Camel Racing with Robot Jockeys
The robots, weighing only a few pounds and made to look like tiny jockeys, have taken the place of children as the preferred jockey for camel racing in Abu Dhabi.
Camel racing, in one form or another, has been part of Arabian culture for generations, with some historians tracing races to the seventh century. Camels are viewed as magnificent creatures here - there are even camel beauty pageants - and racing is seen as a unifying activity, a sport that brings together people of all backgrounds, whether royals or paupers, businessmen or laborers.
Racing in the U.A.E. became more organized in the 1980s and ’90s, when Zayed bin Sultan al-Nahyan, the first president of the federation, oversaw construction of several racetracks. As races became more competitive and prize money grew, many camel owners began to use lightweight children as jockeys, some as young as 2 or 3, importing them from countries like Bangladesh, Afghanistan, Pakistan and Sudan. Falls and critical injuries were common. Trading, bartering and kidnapping of child jockeys, as well as accusations of physical and sexual abuse, were frighteningly frequent, too. At one point, it was estimated that 40,000 child jockeys were being used across the Persian Gulf.
The horrors of that human trafficking left a scar for the sport that lingers even now, 12 years after the practice was officially banned in the U.A.E. Some owners said quietly that they still might prefer to have human jockeys - though none would say so publicly - but a majority, perhaps recognizing the troubling perception of having children ride animals that stand 6 feet tall and can run up to 40 miles per hour, unabashedly praised the technology now widely used instead: robots.
Early models of the robots, which were first produced in 2003, were cumbersome and weighed as much as 30 pounds. The camels generally did not respond well to them, and owners were put off by the difficulty of obtaining them.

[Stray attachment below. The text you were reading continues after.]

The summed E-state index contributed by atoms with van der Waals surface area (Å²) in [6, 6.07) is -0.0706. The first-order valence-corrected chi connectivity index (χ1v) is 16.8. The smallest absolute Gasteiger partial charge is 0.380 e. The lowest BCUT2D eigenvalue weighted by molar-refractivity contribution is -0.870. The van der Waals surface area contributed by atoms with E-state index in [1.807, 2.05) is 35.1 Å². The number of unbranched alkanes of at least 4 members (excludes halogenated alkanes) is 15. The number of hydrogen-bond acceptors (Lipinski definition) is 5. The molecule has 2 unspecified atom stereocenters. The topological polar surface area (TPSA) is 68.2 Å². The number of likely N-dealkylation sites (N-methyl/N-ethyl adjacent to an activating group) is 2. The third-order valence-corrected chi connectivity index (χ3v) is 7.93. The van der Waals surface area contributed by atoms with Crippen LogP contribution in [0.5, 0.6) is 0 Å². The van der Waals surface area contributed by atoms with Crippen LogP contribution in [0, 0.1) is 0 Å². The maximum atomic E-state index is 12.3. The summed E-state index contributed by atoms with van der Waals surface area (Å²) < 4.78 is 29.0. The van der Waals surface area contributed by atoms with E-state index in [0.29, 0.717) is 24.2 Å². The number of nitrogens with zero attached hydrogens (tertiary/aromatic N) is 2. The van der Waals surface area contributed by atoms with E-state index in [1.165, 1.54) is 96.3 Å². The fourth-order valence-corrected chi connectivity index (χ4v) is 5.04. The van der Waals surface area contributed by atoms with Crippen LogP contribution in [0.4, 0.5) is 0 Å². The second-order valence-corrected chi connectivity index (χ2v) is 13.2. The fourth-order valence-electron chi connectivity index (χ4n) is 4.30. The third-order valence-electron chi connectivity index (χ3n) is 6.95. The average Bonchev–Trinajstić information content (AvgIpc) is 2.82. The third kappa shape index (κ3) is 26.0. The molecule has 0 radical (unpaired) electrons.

In the years since, the production of the robots has become more local and more streamlined. Now, camel owners can go to numerous shops or markets in the U.A.E. to buy robots and accessories, which can even include deluxe silks (the robots are made to actually look like tiny jockeys). The latest version of the robot weighs only a few pounds.
One shop, located a quick ride (or, alternately, a leisurely stroll on a camel) from the racetrack in Dubai, advertised its wares with a display of robots in various colors outside the front door. Inside, two Pakistani men, who gave their names as Raheem and Jameel, worked at tables strewn with tools, bolts and power drills.
The Dewalt power drill is the heart and lungs of the modern robot jockey; shop workers like Raheem and Jameel order the drills in bulk and use them, and their rechargeable batteries, to construct the core of each robot. Remote-entry clickers (the kind used for cars) combine with long ribbons of plastic wrapped in cotton to make a spinning whip that can be activated from afar, and walkie-talkies allow the owner to speak to the camel from a trailing S.U.V.